Coming up for air today in the middle of rights negotiations for Title 6, more family history research than I ever thought I’d need to do to search for an heir of an author who’s a strong possibility for Title 7 and an interesting exchange of emails with the graphic designer whose eye is always better than mine. Then again, that’s how it should be. I have a small badge on my desk until I find a better home for it. It’s one of the few lasting souvenirs (I ate the chocolate) from the London Book Fair and states ‘read on’ in large capitals. That’s just what I intend to do and what I hope my readers intend to do. I read at every opportunity: on the train, but less on the bus. I’ve missed too many stops and had a longer walk back to make that a habit. You do hear interesting, if slightly odd comments from other readers about their choice of books.
One former colleague won’t visit the library – ‘books other people have touched’. Really? It’s rare to find a book with an ‘in case of exposure to infectious disease’ label in it, though you can find the odd survivor in the stacks.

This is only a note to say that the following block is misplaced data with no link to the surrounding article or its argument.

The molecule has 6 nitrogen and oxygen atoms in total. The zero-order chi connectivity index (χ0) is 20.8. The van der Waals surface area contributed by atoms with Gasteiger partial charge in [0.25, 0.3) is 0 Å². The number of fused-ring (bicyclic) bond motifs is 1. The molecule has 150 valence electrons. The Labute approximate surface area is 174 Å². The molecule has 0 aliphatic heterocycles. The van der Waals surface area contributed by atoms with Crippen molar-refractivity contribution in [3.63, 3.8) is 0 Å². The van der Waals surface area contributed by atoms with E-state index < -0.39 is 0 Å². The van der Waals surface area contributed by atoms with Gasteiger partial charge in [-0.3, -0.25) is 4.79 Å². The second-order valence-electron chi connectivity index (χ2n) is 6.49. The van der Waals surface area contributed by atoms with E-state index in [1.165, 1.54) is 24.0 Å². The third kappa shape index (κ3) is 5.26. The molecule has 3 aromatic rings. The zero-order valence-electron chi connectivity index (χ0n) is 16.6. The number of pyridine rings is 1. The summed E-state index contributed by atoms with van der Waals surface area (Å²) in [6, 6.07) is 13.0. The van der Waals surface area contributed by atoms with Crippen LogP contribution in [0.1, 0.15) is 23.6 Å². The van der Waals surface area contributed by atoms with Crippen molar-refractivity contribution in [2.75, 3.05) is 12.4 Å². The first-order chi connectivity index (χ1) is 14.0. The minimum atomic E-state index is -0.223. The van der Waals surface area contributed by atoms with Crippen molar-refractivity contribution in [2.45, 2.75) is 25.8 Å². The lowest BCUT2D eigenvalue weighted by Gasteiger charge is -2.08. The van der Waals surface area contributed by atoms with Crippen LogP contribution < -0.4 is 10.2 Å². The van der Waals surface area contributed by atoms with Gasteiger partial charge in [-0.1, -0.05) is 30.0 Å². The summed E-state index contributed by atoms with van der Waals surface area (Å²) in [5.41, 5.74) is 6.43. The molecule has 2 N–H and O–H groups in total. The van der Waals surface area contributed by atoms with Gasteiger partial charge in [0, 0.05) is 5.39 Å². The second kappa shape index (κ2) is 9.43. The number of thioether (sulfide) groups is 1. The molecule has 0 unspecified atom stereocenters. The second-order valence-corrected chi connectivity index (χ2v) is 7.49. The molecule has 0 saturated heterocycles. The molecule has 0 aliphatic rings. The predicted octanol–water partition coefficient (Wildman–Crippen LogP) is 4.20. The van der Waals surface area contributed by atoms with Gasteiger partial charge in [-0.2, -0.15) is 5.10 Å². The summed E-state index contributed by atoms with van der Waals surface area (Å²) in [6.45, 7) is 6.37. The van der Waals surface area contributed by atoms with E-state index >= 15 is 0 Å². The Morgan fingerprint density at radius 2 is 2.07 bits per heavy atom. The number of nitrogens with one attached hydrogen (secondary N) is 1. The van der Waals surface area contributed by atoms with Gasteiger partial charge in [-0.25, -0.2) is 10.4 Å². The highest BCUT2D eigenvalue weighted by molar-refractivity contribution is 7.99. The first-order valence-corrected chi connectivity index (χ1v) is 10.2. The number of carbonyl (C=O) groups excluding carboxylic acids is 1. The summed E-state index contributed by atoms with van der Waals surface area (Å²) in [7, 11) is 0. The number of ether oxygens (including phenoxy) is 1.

One commuter was heard to say that he only read books that had won prizes. That way he knew they’d be good. I do see his point, almost, and I suppose some sort of peer review or angry compromise has gone on, but it seems a perfect way to narrow your choice of reading material.
Finally, and this is one of my pet hates, hearing those who do the ‘I don’t [won’t] read anything published after [insert date of choice] as that marks the death of the novel [or similar]. I doubt this view has any real weight, but it’s usually said with such force and sincerity that no-one around argues the point. Not that I want to suggest that this view is wrong, more oddly limiting.
I suppose my feeling is that you have to take books from all sources and read what you enjoy, what you think might help you or just to learn a bit more about the world. You can’t just rely on your local bookshop (if you’re still lucky enough to have one), or your branch of a larger chain (possibly ditto these days), or even your local library. Better yet, seek out unusual publishers, like me (if you feel so inclined). You’ll find a range of books in each, but you’ll find something else to discover on blogs, newspaper reviews or friends’ bookshelves.